Hi, welcome to our video series on interpreting lab values.
In this one, I'm gonna dig a little
deeper into BUN or blood urea nitrogen
because I want you to
understand where those come from.
Alright, don't panic, I know
you see a molecule up there.
When I was in chemistry class, I used
to break out in a sweat when I saw that.
I have a reason, there's a method to
my madness in walking you through thi.s
All nurses need to understand where BUN comes from.
So nitrogen in the blood that comes from your urea seems
pretty simple but I want to walk you through the steps.
You have a very clear understanding,
I don't want you to have to memorize,
I want you to understand
what's going on behind it.
So let me talk to you today about the
urea cycle, okay, you heard me - cycle, C-Y-C-L-E
Here's what goes down.
Ammonia is a highly toxic waste
product - you already know that
but too much of it in your body,
we're gonna have some big problems.
Here's how the urea cycle help us with ammmonia,
because ammonia happens when protein is broken down.
It can't get rid of that in our body unless it's
converted to urea and that's this cycle - the urea cycle.
The urea cycle helps us take that toxic ammonia,
break it down so we can get rid of it from the body.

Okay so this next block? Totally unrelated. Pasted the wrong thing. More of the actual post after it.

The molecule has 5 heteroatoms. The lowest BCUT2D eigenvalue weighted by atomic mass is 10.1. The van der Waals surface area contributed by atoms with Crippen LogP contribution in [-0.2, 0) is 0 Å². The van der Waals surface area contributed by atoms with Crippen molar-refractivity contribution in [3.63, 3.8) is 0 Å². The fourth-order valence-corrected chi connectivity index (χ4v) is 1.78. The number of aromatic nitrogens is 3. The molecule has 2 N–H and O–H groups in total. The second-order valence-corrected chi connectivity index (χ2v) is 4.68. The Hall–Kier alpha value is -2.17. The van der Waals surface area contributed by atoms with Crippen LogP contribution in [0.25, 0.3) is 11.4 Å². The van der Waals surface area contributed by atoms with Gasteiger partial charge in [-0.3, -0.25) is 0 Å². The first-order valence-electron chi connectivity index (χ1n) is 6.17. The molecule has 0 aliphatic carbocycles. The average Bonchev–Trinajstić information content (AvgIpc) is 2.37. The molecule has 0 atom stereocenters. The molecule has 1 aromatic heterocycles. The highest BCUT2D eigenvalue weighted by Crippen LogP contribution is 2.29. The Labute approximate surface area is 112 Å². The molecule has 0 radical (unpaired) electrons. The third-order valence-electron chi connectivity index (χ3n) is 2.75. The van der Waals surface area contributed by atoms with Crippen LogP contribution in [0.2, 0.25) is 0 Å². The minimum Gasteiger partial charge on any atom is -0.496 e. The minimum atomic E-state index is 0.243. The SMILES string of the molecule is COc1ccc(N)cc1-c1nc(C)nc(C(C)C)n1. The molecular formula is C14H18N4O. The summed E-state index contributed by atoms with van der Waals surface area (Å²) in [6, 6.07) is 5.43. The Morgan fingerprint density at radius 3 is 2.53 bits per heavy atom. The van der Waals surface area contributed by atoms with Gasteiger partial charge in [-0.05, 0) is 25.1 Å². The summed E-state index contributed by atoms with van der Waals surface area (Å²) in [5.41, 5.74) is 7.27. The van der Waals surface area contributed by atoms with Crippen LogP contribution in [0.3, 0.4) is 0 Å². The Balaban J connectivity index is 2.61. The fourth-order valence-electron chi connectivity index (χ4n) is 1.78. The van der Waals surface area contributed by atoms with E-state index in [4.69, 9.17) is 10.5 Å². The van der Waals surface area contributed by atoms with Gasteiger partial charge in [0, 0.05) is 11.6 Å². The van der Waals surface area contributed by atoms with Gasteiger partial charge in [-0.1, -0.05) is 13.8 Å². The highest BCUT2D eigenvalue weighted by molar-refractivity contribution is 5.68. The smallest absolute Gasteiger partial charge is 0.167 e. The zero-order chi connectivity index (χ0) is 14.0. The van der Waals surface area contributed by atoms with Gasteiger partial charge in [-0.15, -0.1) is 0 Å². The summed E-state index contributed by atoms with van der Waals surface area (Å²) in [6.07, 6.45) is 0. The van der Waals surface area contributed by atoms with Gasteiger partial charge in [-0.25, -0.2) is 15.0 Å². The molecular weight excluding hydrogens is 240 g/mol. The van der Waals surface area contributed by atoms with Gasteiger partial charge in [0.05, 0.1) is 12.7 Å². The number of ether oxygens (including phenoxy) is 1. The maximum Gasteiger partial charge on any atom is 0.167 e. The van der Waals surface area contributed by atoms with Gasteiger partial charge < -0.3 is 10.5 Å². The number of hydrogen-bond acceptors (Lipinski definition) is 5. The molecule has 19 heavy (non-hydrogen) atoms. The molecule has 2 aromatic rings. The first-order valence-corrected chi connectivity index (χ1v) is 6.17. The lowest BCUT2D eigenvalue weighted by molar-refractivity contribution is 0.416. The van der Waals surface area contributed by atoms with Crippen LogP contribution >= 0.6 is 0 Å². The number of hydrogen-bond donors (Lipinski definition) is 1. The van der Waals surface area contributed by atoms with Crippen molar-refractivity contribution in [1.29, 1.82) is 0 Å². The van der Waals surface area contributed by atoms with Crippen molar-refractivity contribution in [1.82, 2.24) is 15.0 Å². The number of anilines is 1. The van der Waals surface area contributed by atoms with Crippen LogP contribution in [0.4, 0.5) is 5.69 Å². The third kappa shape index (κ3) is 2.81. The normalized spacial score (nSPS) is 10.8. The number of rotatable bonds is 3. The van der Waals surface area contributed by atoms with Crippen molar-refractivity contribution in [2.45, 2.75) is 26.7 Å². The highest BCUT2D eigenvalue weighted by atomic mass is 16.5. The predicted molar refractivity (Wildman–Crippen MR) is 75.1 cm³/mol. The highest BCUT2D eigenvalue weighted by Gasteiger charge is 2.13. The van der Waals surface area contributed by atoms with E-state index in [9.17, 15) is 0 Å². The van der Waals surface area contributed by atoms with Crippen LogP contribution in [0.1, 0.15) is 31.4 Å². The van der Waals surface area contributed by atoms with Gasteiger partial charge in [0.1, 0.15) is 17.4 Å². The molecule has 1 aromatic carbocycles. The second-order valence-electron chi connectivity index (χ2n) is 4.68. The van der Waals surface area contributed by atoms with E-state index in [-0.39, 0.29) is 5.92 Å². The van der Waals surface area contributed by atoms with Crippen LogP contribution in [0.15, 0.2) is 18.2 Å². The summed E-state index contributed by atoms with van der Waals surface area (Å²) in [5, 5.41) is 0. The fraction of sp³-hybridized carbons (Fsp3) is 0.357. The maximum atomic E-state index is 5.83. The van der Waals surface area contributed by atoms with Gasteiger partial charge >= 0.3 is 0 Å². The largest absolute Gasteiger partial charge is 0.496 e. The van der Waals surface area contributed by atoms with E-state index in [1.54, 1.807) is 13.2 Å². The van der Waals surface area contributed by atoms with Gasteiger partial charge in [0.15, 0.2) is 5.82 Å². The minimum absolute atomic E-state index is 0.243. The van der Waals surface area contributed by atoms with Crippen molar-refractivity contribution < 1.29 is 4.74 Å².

Now it takes this whole cycle of
biochemical reactions, so stay calm.
If you're a chemistry nerd quit picking on us, if you're
like me and chemistry was really hard for you, hang with me
I'm gonna get you to where you need to go.
Now these are the normal values.
Right, normal is 7-20 (mg/dL),
that's the value we use for this series.
The high range is when we're really
talking about our patient is in trouble
Now again we've got a long list there
and you know how I feel about lists.
My brain can't remember those but I know three main
things I think about when it be when the BUN is elevated.
I think about organ dysfunction
- both the liver and the kidneys.
I think about excess protein which could be
upper GI bleeding or high protein intake in my diet
or I think about significant dehydration.
So any time I see a high BUN, if the
organs weren't working, I've got extra protein
or I'm significantly dehydrated, all
those will cause my BUN to go up.